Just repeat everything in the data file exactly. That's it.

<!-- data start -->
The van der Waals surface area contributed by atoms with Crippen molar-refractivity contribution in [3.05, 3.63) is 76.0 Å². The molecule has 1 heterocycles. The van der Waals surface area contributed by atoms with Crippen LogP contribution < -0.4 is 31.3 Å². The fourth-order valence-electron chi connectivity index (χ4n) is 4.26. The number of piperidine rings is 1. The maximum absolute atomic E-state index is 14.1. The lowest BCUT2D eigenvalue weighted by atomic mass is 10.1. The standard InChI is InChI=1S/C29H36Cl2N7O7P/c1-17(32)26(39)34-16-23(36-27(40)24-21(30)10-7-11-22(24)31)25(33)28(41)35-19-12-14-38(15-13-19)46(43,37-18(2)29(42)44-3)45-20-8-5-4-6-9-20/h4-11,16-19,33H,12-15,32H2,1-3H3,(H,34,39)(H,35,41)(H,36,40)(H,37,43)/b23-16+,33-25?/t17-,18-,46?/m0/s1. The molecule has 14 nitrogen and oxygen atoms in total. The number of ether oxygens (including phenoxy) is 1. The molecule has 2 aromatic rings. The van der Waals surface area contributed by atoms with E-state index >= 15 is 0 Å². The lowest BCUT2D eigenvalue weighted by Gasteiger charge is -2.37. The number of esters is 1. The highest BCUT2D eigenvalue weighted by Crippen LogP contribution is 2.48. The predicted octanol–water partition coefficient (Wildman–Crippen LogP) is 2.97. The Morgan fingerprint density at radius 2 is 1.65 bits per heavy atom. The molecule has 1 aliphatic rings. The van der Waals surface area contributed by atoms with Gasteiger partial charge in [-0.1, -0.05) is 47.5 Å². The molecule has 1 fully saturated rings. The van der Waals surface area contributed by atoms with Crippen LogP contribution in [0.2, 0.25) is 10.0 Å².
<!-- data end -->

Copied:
The van der Waals surface area contributed by atoms with Crippen molar-refractivity contribution in [3.05, 3.63) is 76.0 Å². The molecule has 1 heterocycles. The van der Waals surface area contributed by atoms with Crippen LogP contribution < -0.4 is 31.3 Å². The fourth-order valence-electron chi connectivity index (χ4n) is 4.26. The number of piperidine rings is 1. The maximum absolute atomic E-state index is 14.1. The lowest BCUT2D eigenvalue weighted by atomic mass is 10.1. The standard InChI is InChI=1S/C29H36Cl2N7O7P/c1-17(32)26(39)34-16-23(36-27(40)24-21(30)10-7-11-22(24)31)25(33)28(41)35-19-12-14-38(15-13-19)46(43,37-18(2)29(42)44-3)45-20-8-5-4-6-9-20/h4-11,16-19,33H,12-15,32H2,1-3H3,(H,34,39)(H,35,41)(H,36,40)(H,37,43)/b23-16+,33-25?/t17-,18-,46?/m0/s1. The molecule has 14 nitrogen and oxygen atoms in total. The number of ether oxygens (including phenoxy) is 1. The molecule has 2 aromatic rings. The van der Waals surface area contributed by atoms with E-state index >= 15 is 0 Å². The lowest BCUT2D eigenvalue weighted by Gasteiger charge is -2.37. The number of esters is 1. The highest BCUT2D eigenvalue weighted by Crippen LogP contribution is 2.48. The predicted octanol–water partition coefficient (Wildman–Crippen LogP) is 2.97. The Morgan fingerprint density at radius 2 is 1.65 bits per heavy atom. The molecule has 1 aliphatic rings. The van der Waals surface area contributed by atoms with Gasteiger partial charge in [-0.1, -0.05) is 47.5 Å². The molecule has 1 fully saturated rings. The van der Waals surface area contributed by atoms with Crippen LogP contribution in [0.2, 0.25) is 10.0 Å².